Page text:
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Toxicology: Anticancer therapy
 
March 22 - 24
Coordinators: Paulo Oliveira, Leonor Almeida, Carlos Palmeira and João Laranjinha

Place: Room Prof. Dr. Fernando Manuel Oliveira Sá, National Institute of Legal Medicine, School of Medicine (Sala 27 do Instituto de Medicina Legal, Faculdade de Medicina)


Lecturers:
 
 
Sten Orrenius
 
Institute of Environmental Medicine, Division of Toxicology, Karolinska Institutet, Box 210, SE-171 77 Stockholm, Sweden
 
Catherine Brenner
 
Centre National de la Recherche Scientifique, Formation de Recherche en Evolution 2445, Universite de Versailles/St. Quentin,Versailles, France
 
Ulf Rapp
 
Institut fur Medizinische, Strahlenkunde und Zellforschung (MSZ), Bayerische Julius-Maximilians-Universitat, Universitat Wurzburg, Versbacher-Strasse 5, Wurzburg, Germany
 
Jon Holy
 
Department of Anatomy and Cell Biology, University of Minnesota School of Medicine, Duluth, MN, USA
Coordinators:
 
 
Paulo J. Oliveira
 
Leonor M. Almeida
 
Carlos M. Palmeira
 
Joao Laranjinha
 
Center for Neurosciences and Cellular Biology of Coimbra, Department of Zoology and School of Pharmacy, University of Coimbra
 
 
Informations:
 
 


Area: CELL AND MOLECULAR TOXICOLOGY
Objectives:
The objective of this course is to describe some mechanisms by which anti-cancer drugs interact with intracellular targets. The nuclei, mitochondria, cytoskeleton and signaling pathways will be specially focused in this course. Due to the importance of mitochondria in many cellular processes of life and death, several lectures will focus on the role of mitochondria and especially of the permeability transition pore as a target for anti-cancer therapy.
The lecturers will also spend some time providing theoretical background on biological systems and techniques that can be used by the researcher as a tool to study the anti-neoplasic potential of some novel drugs. The program will also count with some presentations of Ph.D. students from the University of Coimbra and from other Universities who presently work in the topic of the course. The objective of the presentations (three/four each day) is to stimulate discussion between the students presenting their work and the audience. The discussions will be moderated by the lecturers.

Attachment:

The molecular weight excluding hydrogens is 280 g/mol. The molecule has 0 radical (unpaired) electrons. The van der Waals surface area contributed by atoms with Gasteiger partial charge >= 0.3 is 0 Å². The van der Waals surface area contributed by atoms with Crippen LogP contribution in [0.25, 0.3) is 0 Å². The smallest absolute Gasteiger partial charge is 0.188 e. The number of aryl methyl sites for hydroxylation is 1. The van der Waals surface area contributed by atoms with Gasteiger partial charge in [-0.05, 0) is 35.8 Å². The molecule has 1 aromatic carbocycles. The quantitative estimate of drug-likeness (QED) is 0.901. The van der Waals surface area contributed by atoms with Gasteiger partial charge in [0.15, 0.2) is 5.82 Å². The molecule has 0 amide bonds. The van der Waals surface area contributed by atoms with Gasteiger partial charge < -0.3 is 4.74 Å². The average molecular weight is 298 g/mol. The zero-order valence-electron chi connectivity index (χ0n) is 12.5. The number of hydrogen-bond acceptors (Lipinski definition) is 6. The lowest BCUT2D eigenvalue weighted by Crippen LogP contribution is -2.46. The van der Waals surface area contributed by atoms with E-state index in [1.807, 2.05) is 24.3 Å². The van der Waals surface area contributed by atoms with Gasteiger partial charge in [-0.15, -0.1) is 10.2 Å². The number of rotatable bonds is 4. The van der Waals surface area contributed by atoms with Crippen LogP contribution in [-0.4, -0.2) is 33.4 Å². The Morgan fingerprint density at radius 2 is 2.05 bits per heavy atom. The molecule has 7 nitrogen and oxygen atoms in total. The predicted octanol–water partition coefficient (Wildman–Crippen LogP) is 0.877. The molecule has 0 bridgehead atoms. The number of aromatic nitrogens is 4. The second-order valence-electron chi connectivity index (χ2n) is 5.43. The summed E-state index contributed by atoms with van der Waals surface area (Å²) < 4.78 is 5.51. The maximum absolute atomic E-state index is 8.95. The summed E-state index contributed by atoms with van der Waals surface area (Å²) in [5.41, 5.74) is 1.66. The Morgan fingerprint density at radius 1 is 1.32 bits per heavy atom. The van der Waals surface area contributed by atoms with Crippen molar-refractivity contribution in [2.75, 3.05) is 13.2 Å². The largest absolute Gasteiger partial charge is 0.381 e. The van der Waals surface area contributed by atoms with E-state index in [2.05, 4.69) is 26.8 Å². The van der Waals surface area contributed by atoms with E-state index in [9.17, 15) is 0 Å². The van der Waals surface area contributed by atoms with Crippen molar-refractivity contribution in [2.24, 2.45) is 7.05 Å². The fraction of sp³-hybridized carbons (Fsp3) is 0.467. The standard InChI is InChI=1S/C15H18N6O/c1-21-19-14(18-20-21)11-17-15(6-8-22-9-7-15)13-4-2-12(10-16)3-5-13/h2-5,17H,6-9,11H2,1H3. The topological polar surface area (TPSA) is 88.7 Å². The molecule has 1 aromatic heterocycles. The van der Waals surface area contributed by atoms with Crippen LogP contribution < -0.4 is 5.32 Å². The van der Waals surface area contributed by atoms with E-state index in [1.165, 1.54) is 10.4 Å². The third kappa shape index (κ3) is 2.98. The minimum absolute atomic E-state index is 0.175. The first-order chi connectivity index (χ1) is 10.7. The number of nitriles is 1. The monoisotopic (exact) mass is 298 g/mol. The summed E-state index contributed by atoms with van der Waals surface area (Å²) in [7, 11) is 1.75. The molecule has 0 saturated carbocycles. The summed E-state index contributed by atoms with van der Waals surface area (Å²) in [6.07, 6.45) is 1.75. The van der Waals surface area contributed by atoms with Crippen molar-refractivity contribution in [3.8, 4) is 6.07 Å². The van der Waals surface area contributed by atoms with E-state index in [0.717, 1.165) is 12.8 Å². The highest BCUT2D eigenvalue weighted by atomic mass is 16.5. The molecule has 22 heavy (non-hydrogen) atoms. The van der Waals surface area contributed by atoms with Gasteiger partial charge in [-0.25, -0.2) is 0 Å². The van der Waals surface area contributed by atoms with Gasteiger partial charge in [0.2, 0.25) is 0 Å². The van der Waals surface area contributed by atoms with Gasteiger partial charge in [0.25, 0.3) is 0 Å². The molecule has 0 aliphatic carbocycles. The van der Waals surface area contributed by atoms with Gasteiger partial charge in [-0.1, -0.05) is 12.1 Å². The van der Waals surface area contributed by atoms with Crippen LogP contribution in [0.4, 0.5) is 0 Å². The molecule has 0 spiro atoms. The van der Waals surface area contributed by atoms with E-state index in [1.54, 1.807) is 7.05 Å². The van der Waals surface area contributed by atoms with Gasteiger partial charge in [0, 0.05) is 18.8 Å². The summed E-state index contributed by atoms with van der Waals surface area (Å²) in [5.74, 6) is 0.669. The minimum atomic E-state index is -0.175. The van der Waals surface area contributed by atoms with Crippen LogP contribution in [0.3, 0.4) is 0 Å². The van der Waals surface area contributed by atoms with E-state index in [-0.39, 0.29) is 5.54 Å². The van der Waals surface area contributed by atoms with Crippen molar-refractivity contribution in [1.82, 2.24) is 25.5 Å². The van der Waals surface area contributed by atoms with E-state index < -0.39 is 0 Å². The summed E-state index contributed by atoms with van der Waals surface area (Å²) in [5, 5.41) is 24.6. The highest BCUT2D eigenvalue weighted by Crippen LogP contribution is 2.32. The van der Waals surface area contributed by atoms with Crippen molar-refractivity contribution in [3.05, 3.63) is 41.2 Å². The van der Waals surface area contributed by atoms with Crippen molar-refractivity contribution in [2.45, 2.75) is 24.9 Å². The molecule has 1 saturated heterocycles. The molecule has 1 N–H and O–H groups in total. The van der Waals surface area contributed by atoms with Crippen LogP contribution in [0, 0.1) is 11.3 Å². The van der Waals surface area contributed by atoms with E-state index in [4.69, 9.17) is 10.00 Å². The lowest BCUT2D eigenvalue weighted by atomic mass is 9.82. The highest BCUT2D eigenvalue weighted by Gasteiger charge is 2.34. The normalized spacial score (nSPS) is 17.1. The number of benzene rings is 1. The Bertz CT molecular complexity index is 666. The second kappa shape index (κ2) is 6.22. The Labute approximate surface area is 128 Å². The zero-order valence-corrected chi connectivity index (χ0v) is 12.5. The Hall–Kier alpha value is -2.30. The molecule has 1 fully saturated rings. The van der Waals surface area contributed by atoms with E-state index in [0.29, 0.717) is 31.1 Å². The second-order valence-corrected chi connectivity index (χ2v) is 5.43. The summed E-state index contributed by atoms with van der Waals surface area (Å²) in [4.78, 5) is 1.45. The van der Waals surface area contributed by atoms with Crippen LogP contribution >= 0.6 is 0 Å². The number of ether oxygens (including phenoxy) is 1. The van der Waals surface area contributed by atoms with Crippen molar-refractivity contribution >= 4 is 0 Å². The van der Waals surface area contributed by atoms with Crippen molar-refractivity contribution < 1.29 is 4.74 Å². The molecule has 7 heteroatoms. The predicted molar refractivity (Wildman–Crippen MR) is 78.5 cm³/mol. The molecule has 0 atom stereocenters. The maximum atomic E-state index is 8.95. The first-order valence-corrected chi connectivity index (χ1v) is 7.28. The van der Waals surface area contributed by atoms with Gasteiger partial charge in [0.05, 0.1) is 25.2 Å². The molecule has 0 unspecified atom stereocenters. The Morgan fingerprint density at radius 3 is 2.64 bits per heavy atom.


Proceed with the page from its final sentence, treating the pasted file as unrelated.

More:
The course is the 2006 edition of the “International Courses on Toxicology”, organized by the Cell and Molecular Toxicology Group of the CNC on a yearly basis.


TASKS FOR DOCTORAL STUDENTS
 
A different type of assignment will be proposed for this course. Students will be divided into 6 pre-defined groups of 2 students each. Each group will be in charge of writing a short review manuscript about a specified topic related with the theme of the course. The text should be written in English, with 1 figure and appropriate references. It must be written in font size 12 and double-spaced (maximum 6 pages, including references).
 
Groups and themes:
 
1-
The mitochondrial permeability transition pore as a target for anti-cancer therapy
 
Ana Cristovão/Mariana Bexiga
 
 
2-
Confocal microscopy as a tool to study morphological alterations induced by anti-neoplastic agents - examples and advantages vs. normal epifluorescence microscopy
 
Ana Teles/Ricardo Marques
 
 
3-
Vital imaging of multi-cellular spheroids to study anti-cancer drug accumulation and cellular effects
 
Ricardo Soares/ Catarina Pimentel
 
 
4–
Multi-drug resistance proteins and failure of anti-neoplastic treatments
 
Helena Domingues/Joana Lourenço
 
 
5–
Cell surface NADH oxidases as a target in anti-cancer therapy
 
Gisela Silva/Carina Santos
 
 
6–
Endoplasmic reticulum-mediated cell death and anti-cancer therapy
 
Eduardo Ferreira/Lígia Gomes
 
The manuscripts should be delivered March 24 (the last day of the course) or earlier. I will be available for further details (pauloliv@ci.uc.pt, or at the Zoology Department). If needed, during the course the students can interact with the lecturers in order to obtain further insights on the topics.